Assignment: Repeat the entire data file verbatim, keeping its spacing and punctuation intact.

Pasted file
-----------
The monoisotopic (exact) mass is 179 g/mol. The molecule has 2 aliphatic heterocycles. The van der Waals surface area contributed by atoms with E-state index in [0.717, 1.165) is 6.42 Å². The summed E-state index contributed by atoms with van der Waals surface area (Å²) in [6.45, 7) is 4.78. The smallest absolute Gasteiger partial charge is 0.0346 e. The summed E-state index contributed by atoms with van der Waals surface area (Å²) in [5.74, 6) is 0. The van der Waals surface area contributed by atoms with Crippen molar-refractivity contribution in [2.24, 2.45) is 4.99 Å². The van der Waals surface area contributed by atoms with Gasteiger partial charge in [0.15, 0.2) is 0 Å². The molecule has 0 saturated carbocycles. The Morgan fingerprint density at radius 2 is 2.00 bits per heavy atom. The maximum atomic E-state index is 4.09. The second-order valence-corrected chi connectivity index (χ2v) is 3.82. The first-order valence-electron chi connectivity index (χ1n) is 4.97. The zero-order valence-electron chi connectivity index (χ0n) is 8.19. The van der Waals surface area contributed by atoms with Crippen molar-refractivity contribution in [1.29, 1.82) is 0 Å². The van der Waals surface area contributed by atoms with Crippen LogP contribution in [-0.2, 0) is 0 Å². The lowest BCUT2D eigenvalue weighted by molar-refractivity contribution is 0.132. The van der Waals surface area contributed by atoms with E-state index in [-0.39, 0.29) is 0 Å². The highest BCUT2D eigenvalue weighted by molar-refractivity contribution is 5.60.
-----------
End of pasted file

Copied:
The monoisotopic (exact) mass is 179 g/mol. The molecule has 2 aliphatic heterocycles. The van der Waals surface area contributed by atoms with E-state index in [0.717, 1.165) is 6.42 Å². The summed E-state index contributed by atoms with van der Waals surface area (Å²) in [6.45, 7) is 4.78. The smallest absolute Gasteiger partial charge is 0.0346 e. The summed E-state index contributed by atoms with van der Waals surface area (Å²) in [5.74, 6) is 0. The van der Waals surface area contributed by atoms with Crippen molar-refractivity contribution in [2.24, 2.45) is 4.99 Å². The van der Waals surface area contributed by atoms with Gasteiger partial charge in [0.15, 0.2) is 0 Å². The molecule has 0 saturated carbocycles. The Morgan fingerprint density at radius 2 is 2.00 bits per heavy atom. The maximum atomic E-state index is 4.09. The second-order valence-corrected chi connectivity index (χ2v) is 3.82. The first-order valence-electron chi connectivity index (χ1n) is 4.97. The zero-order valence-electron chi connectivity index (χ0n) is 8.19. The van der Waals surface area contributed by atoms with Crippen molar-refractivity contribution in [1.29, 1.82) is 0 Å². The van der Waals surface area contributed by atoms with Crippen LogP contribution in [-0.2, 0) is 0 Å². The lowest BCUT2D eigenvalue weighted by molar-refractivity contribution is 0.132. The van der Waals surface area contributed by atoms with E-state index in [-0.39, 0.29) is 0 Å². The highest BCUT2D eigenvalue weighted by molar-refractivity contribution is 5.60.